The year is 2007. Somewhere in the bowels of the CBC a monstrously unfunny belch of a television program lay dormant, awaiting its chance to inflict grave wounds on the concept of comedy. A whiff of nepotism breathes life into the unspeakable horror, and soon the rotting eructation that is Little Mosque on the Prairie is launched into the unsuspecting television screens of over eighty countries. Little Mosque sees its viewer base decline by 80% in four seasons, probably because every episode is disgustingly hokey, cheerful, tee-hee tripe. Five years later, the show is cancelled and returned to the depths. As I re-write this it is the ten-year anniversary of Little Mosque’s greasy hand-stain on humor. Why not slag the shit out of it?
Little Mosque on the Prairie takes place in a fictional town called Mercy, Saskatchewan. Ever notice that so many Canadian shows take place in make-believe communities? Schitt’s Creek, Dog River, Possum Lake – what’s with that? Anyways, Mercy looks and feels like most of the CBC’s make-believe rural communities in that the place was apparently written by someone who had never seen a Canadian city with fewer than 100,000 inhabitants except while driving. Here come some shucks-golly Muslims renting an Anglican church as a place of worship and GASP! Tensions! Comedic, wacky, hokey tensions that can be set aside after 20-some minutes of painfully saccharine dialog until they blow up again in the next episode! And be sure to laugh at the ridiculous swimsuit the Muslim wears since the pool has co-ed swimming classes! The show’s message appears to be “did you know that Muslims are people too?”. Sadly, it lacks the comedic punch, visual appeal, and talent of shows that express similarly complex messages, like Sesame Street.
We have nepotism to thank for this show’s existence and continuation despite losing over one million viewers just within the first season. Generic “nice guy” and feel-good liberal strawman Amaar Rashid is played on the show by a fellow named Zaib Shaikh, who now works as a who-knows-what bureaucrat for the City of Toronto saying stupid shit about Toronto being the most diverse city on Earth, which seems unlikely in a world where New York City exists. Now, I’ve got nothing in particular against Zaib, but I do take issue with the fact that he’s married to Kirstine Stewart, who at the time of the show’s running was the executive director of programming at the CBC, and that at no point was there a conversation I can find regarding the potential for a conflict-of-interest. I mean, the show was given a sixth (and mercifully final) season despite losing 80% of its audience just three months before the wedding. The person who okays your show probably should at least make some show of recusal when they’re also benefiting from you getting paid. But hey – this is the CBC, a place where nepotism and double-dipping are commonplace, so fuck it!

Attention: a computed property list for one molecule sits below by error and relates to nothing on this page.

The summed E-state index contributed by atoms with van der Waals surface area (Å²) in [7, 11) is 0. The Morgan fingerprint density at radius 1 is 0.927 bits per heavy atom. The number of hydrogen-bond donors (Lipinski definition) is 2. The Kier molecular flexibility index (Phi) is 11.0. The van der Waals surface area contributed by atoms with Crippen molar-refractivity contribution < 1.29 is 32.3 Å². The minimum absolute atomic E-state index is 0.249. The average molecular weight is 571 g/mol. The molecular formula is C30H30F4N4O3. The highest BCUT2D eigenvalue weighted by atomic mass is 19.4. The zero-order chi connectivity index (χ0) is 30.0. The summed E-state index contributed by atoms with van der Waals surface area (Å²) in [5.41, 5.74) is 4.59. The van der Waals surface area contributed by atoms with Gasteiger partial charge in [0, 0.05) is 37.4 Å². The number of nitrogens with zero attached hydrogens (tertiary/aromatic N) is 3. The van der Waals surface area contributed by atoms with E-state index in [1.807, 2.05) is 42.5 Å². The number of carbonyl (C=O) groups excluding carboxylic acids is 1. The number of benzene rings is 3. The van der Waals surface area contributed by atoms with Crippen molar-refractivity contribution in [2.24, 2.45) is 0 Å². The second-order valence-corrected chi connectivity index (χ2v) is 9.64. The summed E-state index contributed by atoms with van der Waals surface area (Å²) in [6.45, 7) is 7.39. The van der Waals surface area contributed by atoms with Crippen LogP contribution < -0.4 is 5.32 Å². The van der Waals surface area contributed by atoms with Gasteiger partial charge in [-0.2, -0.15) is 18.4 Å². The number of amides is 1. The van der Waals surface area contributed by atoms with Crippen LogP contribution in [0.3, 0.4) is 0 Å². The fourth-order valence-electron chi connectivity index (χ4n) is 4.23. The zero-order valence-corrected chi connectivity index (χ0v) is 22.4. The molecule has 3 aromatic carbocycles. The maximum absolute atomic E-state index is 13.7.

As for the show itself, my biggest complaint with it remains the same as my general complaints about the CBC’s interpretation of small towns – namely, that these fictional towns are presented as generally-functional places. In Little Mosque the Mayor, Ann Popowicz is presented as a doofus while somehow a suburban town of 14,000 continues to self-maintain without apparent issue, the right-wing radio host equating Muslims to terrorists is revealed to be playing up his vitriol for rating, the conservative imam is convinced that anti-Semitism isn’t acceptable because reasons, and social difficulties melt in 22 minutes of cheese. The show represents the Sesame-Streetification of a complex series of problems that newcomers have to small-town Canada. It is noxious revisionism, like the Vinyl Cafe, and I think it a grave shame that anyone might watch this and think that Canada’s Prairies (which are of course hotbeds of racism) actually look anything like this dreck.